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Friday, 21 May 2010

New Government Also Puts British Workers Last

New Government Also Puts British Workers Last by  BNP News

According to a succession of Labour and Tory ministers, Britain can afford to get rid of its “dirty” industrial base through the closure of mines, steel works and shipyards because opportunities in high-tech industries, such as information technology (IT) will be developed to replace them.
This, like so much mindless drivel spouted by the grossly over-remunerated Westminster politicians, is demonstrable nonsense.
Take Britain's failing IT industry as an example. Home-grown computer professionals find it hard to hang onto jobs in an industry racked by downsizing, cost-cutting and redundancy, while relatively cheap IT “experts” from abroad on short-term contracts have flooded in to replace them.
This is bad news for skilled Brits and those studying IT at university, hopeful of rewarding careers in the industry.
One might imagine that the Government, mindful of these matters, would be pressuring employers to adopt an “employ Britons first” policy or at the very least ensure that government IT contracts went to British companies employing British workers.
Nothing could be further from Government thinking. According to a recent article in Computing magazine, Gartner research director Massimiliano Claps said the government is “likely to want to shave at least £500m from its IT budget by using technologies such as shared services, increased automation and the G-Cloud. ‘The new government’s ICT strategy looks very much like that of the old one in these respects,’ he said.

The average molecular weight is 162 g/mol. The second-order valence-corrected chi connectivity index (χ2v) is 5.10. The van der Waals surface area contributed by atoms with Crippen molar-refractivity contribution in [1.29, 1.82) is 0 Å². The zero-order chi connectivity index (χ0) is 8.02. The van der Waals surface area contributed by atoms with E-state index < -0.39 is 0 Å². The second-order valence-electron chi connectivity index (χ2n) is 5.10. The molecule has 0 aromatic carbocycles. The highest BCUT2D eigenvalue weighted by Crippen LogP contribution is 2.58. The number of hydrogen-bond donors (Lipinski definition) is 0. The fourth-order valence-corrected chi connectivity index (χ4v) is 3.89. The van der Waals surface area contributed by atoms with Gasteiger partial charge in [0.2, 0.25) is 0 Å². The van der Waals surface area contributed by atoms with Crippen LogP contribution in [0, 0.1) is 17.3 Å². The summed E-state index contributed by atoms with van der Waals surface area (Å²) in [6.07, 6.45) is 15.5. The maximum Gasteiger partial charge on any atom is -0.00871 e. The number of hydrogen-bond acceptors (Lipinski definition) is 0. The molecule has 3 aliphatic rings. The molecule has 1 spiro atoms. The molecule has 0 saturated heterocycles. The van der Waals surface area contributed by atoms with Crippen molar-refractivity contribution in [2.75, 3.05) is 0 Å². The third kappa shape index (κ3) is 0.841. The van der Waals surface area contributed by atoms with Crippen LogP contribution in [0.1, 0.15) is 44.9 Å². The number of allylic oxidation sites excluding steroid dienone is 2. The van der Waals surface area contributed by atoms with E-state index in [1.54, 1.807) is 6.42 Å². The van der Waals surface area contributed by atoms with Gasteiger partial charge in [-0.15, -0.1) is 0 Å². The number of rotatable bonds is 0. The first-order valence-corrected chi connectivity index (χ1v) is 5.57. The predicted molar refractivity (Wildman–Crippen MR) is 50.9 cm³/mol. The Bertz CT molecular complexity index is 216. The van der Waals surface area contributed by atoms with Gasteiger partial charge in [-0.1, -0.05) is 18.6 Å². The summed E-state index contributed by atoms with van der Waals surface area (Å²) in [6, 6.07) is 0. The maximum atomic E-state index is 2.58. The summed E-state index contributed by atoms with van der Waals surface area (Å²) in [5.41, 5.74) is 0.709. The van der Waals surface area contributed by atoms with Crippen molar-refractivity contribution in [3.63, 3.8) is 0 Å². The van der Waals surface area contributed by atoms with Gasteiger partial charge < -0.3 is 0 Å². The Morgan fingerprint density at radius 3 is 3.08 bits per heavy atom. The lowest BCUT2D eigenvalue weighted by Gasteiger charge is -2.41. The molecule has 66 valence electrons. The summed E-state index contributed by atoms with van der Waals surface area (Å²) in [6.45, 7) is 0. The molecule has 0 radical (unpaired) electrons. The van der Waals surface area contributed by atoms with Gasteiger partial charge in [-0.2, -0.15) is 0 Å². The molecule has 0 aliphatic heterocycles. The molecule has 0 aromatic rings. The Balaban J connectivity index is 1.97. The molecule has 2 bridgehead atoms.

“Claps said the new government is also likely to continue Labour’s strategy of saving money through offshoring. The last government signed several big offshoring contracts in the months before the election, including a £600m deal between the Department for Work and Pensions and India’s Tata Consultancy Services for management of its pension scheme,” continued Computing.
The magazine added that in the short term, services such as application development and testing are most likely to be offshored” even though “there is some resistance to offshoring business services and call centres” but that this is “likely to change over the next 12 to 18 months as people become more used to the idea.”
The awarding of the Government's pension contract to India's Tata Corporation came just months after Tata's steel division announced the mothballing of their huge former Corus/British Steel plant at Redcar, with the loss of 1,500 local jobs.
Perhaps the Government will also now reward Tata with the contract to maintain their Job Seekers Allowance administration systems. 
Footnote: It is reported that Tata are in negotiation to sell their largely redundant Redcar plant to SSI   a Thai-owned industrial group.
The “sticking point” appears to be just how much cash the British government will stump up in the form of “grants” to entice the Thais to conclude the deal.